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3-step PCR (3S-PCR) protocol for lambda red gene inactivation in Gram-negative bacteria using pKOBEG or other linear DNA recombinogenic plasmids

In collaboration with E. Carniel's group, (Yersinia Unit, Institut Pasteur), we developped a rapid and cloning-free gene disruption method (the 3-Step PCR, see Figure) that allows the extension of the lambda-red strategy to many enterobacteriacea such as commensal and pathogenic Escherichia coli, Yersinia, Serratia, Salmonella, Shigella and Klebsiella. This method, which uses linear DNA fragments where homology regions of 500 bp are flanking a selectable resistance marker, improves the efficiency of the lambda-red method for non E. coli K12 bacteria. A full background and protocole is presented in 4 .pdf documents (see here ). .


Experimental approach of biofilm formation: continuous-flow microfermentors

The use of an experimental model reproducing all steps of biofilm formation is essential to our biofilm studies. Whereas flow cells, a well established continuous-flow experimental model, allows the non-invasive real-time monitoring of biofilm architecture (Heydorn et al., 2000), they are not adapted for biofilm biomass production . We designed a continuous-flow culture system where biofilm formation can be reproducibly monitored and controlled in micro-fermentors (MF) developed at the Pasteur Institute (see Figure). The biomass recovered from the surface allows further microscopy genetic or biochemistry analysis (i.e. Protein profiling, RNA extraction etc…).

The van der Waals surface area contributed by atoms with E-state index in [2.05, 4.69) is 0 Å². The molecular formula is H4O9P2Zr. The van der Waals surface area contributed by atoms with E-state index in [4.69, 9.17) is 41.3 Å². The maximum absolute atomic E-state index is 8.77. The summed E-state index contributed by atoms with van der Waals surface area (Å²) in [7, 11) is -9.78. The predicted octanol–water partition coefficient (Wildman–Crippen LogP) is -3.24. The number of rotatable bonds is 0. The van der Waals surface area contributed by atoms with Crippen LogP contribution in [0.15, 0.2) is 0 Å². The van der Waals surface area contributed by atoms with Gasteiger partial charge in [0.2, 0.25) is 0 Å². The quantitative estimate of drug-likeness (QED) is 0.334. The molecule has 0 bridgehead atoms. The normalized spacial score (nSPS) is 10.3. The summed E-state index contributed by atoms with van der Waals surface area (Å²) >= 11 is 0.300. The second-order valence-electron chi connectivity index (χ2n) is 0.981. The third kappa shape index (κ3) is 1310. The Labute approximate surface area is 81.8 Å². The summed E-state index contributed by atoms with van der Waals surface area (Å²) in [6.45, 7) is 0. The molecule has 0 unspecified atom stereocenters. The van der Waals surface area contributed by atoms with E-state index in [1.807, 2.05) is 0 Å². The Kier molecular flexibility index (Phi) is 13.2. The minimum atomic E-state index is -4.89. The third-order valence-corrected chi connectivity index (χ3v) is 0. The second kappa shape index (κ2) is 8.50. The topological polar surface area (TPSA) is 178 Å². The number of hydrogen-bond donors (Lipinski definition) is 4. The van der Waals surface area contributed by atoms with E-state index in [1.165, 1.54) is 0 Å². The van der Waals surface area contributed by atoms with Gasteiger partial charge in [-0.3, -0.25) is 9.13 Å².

The MF system can be distributed to the academic and industrial community through modest licensing fees (see here ).